The Father of Public Education in Puerto Rico never went to school.

Rafael Cordero y Molina             en.wikipedeia.org

By Larry Peterson

Rafael Cordero y Molina came into this world on October 24, 1790, in San Juan, Puerto Rico. He was born into a low-income family and had two older sisters.  His dad, Lucas Cordero, worked on a tobacco farm and his mom, Rita Molina, took care of the children and the home. Although considered “free,” they were also black, and because of that, their children were not allowed to attend school.

Rafael’s parents had a small amount of education and imparted what they could to their children. Rafael showed an instant love of reading and began to read as much as possible. He developed a passion for literature. That dedication, coupled with his determination to become a teacher, led him on his arduous journey to achieve his goal.

Rafael’s mom and dad did their best to instill the faith into their children. Instruction in the faith by the local priest was open to all.  At the age of 14, he received the Sacrament of Confirmation. From that point forward, he would continue to grow in faith and remain a devout Catholic his entire life.

Rafael began working in the tobacco fields at a young age. When he was twenty years of age, he managed to open a school in the town of  San German. From the very beginning of his career as a teacher, the young man would never accept any money or gifts for his teaching. His earnings as a tobacco farmer and maker of tobacco products were the only monies he would ever consider using.

Rafael’s school in San German was on the street known as Moon of San Juan. In the beginning, it was just black and mulatto children attending his school. As time went by, underprivileged white children also began attending. When racial segregation was a dominant factor in many places around the world, Rafael treated all people the same and never discriminated against anyone.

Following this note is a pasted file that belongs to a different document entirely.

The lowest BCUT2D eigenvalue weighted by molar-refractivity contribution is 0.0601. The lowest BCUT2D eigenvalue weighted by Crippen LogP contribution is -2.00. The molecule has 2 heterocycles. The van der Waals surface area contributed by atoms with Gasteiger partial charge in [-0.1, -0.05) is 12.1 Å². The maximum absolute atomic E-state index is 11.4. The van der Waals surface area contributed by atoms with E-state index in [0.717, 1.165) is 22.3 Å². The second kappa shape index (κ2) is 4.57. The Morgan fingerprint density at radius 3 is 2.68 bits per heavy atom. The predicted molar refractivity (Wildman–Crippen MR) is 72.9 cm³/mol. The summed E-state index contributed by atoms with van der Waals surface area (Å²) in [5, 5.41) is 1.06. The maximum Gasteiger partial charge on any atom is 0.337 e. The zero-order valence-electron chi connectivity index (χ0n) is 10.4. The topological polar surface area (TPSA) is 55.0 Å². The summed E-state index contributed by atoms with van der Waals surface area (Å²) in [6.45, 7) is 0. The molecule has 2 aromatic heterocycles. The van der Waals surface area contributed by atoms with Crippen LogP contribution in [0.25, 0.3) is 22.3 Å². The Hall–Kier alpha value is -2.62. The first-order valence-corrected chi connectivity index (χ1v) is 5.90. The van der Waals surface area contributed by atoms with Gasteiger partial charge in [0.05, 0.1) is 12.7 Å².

He would be at this school for the next 58 years. He taught children not only how to read and write, but also arithmetic, history, Catholic doctrine, and even calligraphy. The place was not only a school. It was also his home and a tobacco shop. He would instruct the children, and while they studied, he would roll cigars to sell. On the walls, he had images of Our Lady of Mount Carmel and his patron, St. Anthony of Padua. There also was a large Crucifix hanging for all to see.

In 1847 Juan Prim Prats became the Governor. He hated all non-whites and immediately set out to subjugate them.  Governor Prats instituted direct repression of blacks on the island. He decreed the “Bando Negro” law which justified any aggression against blacks, be they free or slaves. Writings show that Prim visited Rafael’s school several times and, unexpectedly, always approved of its operation. Rafael attributed that to prayer and protection from Our Lady. Prim lasted in power only a year, and all blacks and mulattos on the island breathed a deep sigh of relief.

Rafael Cordero’s reputation as a saintly teacher grew, and more people wanted to send their children to him, including the rich. People began calling him the “Maestro.” Some of those who studied under him included Alejandro Tapia y Rivera, a famous poet, and playwright; Roman Baldorioty de Castro, a professor and politician; and Jose Julian Acosta, the journalist.

“Maestro” Rafael Cordero devoted his entire life to the free education of children and young people. In 1868, sensing the end of his life was near, he called his students together and prayed with them. He gave them his blessing saying, “My children pray for this poor old man who has taught you how much he knew. He has nothing left but a breath of life.”

A few minutes later, at 5 p.m., he died. The date was July 5, 1868.  Next to him was a burning candle and scapulars sent to his bedside by the Carmelites. More than 2000 people attended his funeral, and he became known as the “Father of Public Education in Puerto Rico.”

Each year in Puerto Rico, the Rafael Cordero National Medal  is given to the annual Teacher of the Year. Schools are named after him in Puerto Rico and Jersey City, N.J., and Brooklyn, N.Y. Lastly,  the schoolhouse he taught in is registered as a historical site in the National registry of Historical Places of the United States.

In 2004 the process of Rafael Cordero’s canonization was begun. On December 9, 2013, Pope Francis declared that he had lived a life of “heroic virtue” and was worthy of the title, Venerable.

Venerable Rafael Cordero y Molina, please pray for us.

 


Meet Mother Maria Felix Torres who said to Jesus, “I am yours fully and consciously forever.”